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To a Writer Dying Young
SJ Sportswriter Pete Martini succumbs to cancer at the young age of 43
As a former English teacher, I have read dozens of stories, novels and poems about various subject matter. The 1898 poem “To an Athlete Dying Young,” contrasts the exploits of a nameless athlete of an unidentified sport, and how his exciting exploits were now being contrasted with the young man’s sudden transition to a “citizen of a quieter town,” i.e. a cemetery.
While Pete Martini hasn’t been a competitive athlete since his high school days at Sprague High School, his passion for prep sporting events has been evident in frequent posts about local athletes as a long time sports reporter for the Statesman Journal.
Some items were gimmicks—like “five takes on…” whatever the subject matter might happen to be. Others were up-close and personal biographical stretches on local athletes—providing insight into what makes he or she “tick.”
Pete and I were not “close” friends. He was twenty years my junior—a 1998 graduate of Sprague High, while I got my diploma—also from Sprague— in 1978. In addition to our prep alma mater, we also shared a passion for the NFL’s San Francisco 49ers.
Pete got into the Niners during the start of the huge Super Bowl run under Coach Bill Walsh, along with stars Joe Montana, Jerry Rice and Steve Young. I started even younger, with the likes of QB John Brodie, RB Vic Washington, and WR Gene Washington, etc. Even though we were separated by almost an entire generation, our shared sports experiences also brought Pete and I together, and it was a good relationship.
I enjoyed reading Martini’s work while I prepared to broadcast prep contests on the radio. Although I had interviewed many of Pete’s predecessors on-the-air for playoff previews, I hadn’t gotten around to him. I blame it on the covid-19 pandemic of 2020 and 2021.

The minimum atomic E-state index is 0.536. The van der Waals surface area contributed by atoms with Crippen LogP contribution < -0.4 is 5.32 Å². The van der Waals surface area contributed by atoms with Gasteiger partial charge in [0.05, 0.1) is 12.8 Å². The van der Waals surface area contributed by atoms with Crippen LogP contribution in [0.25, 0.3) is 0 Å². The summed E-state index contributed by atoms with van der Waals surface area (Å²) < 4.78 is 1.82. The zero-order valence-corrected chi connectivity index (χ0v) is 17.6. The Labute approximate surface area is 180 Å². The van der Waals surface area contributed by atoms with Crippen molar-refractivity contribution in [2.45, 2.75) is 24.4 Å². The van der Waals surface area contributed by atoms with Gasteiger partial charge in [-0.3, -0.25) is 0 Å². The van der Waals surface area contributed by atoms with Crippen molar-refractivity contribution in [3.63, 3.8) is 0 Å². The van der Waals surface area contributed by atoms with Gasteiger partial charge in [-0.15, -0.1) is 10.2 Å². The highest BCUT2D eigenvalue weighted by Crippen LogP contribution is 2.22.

There was a parade of friends scheduled to drive past Pete’s south Salem house this past Saturday as a show of support. But he died on Tuesday, and the event was promptly canceled by Pete’s older sister, Kristin. She and Pete were very close as siblings. Blame that on Mom and Dad. Martini mother, Debra Martini, was one of my teaching mates at North Salem High School. She loved to talk about family events as they went on over the years. Mama Martini’s big smile and lilting laugh made her hard to miss. But Deb’s laughter was silenced just under a year ago when she died suddenly in November of 2022.
That loss of Mom made Pete’s battle against cancer even more difficult to handle. But Martini was ever resilient, and even more determined to defeat the cancer cells wracking is body. The start of a chemo treatment—the frustration of watching good news dissolve as the cancer rallied back from its battle with the chemo. Pete again voicing optimism about his future either on Twitter (now X) or in his update in the midst of a sports story.
Two-plus years ago, my venture into online writing began—making me a sort of rival to Pete—but not really. But I also felt closer to him as I struggled with crafting sentences, paragraphs and intriguing stories related to local sports.
Usually, the exchange of information during Pete’s cancer battle involved generic statements of support. “Hang in there, Pete!” “You’ve got this, Martini!” “Niner Strong!” and the like.
Pete and I got to know each other a couple of years earlier as we sat in the bleachers at local high schools while the Salem-Keizer team hosted another school from elsewhere in Oregon. We were both there to check out the latest edition of the local prep squads, while also getting a chance to simply chat about things like 49er football, the latest scuttlebutt about prep team development and just bad jokes of the generic kind.
Pete was a people person, and it showed as we chatted like a couple of dudes who knew sports and understood the passions of the other man. Real people—that was Pete Martini.
When I received word of Pete’s passing last week, I couldn’t open an attachment about it at first, but when it finally opened—the news caught me completely off guard.
Pete had died.
There were no words to adequately express the feelings of loss from a man who was just a casual friend. But it hurt, and quiet for a long time.
Pete Martini loved local sports and enjoyed sharing his passion in the stories he wrote for the Statesman Journal week after week. His 16 years at the SJ was a mixed bag of success as the newspaper and its owner, Gannett Publishing, shrank the newspaper’s foot print. Even operating as a solo act at times, Pete still managed to generate some excellent human-interest stories that kept him from falling into the trap of just reporting scores.
Pete’s last by-line for the newspaper was recorded a week ago. It resonates like an echo of his own voice. The young man of 43 years of age has left us, but will not be forgotten.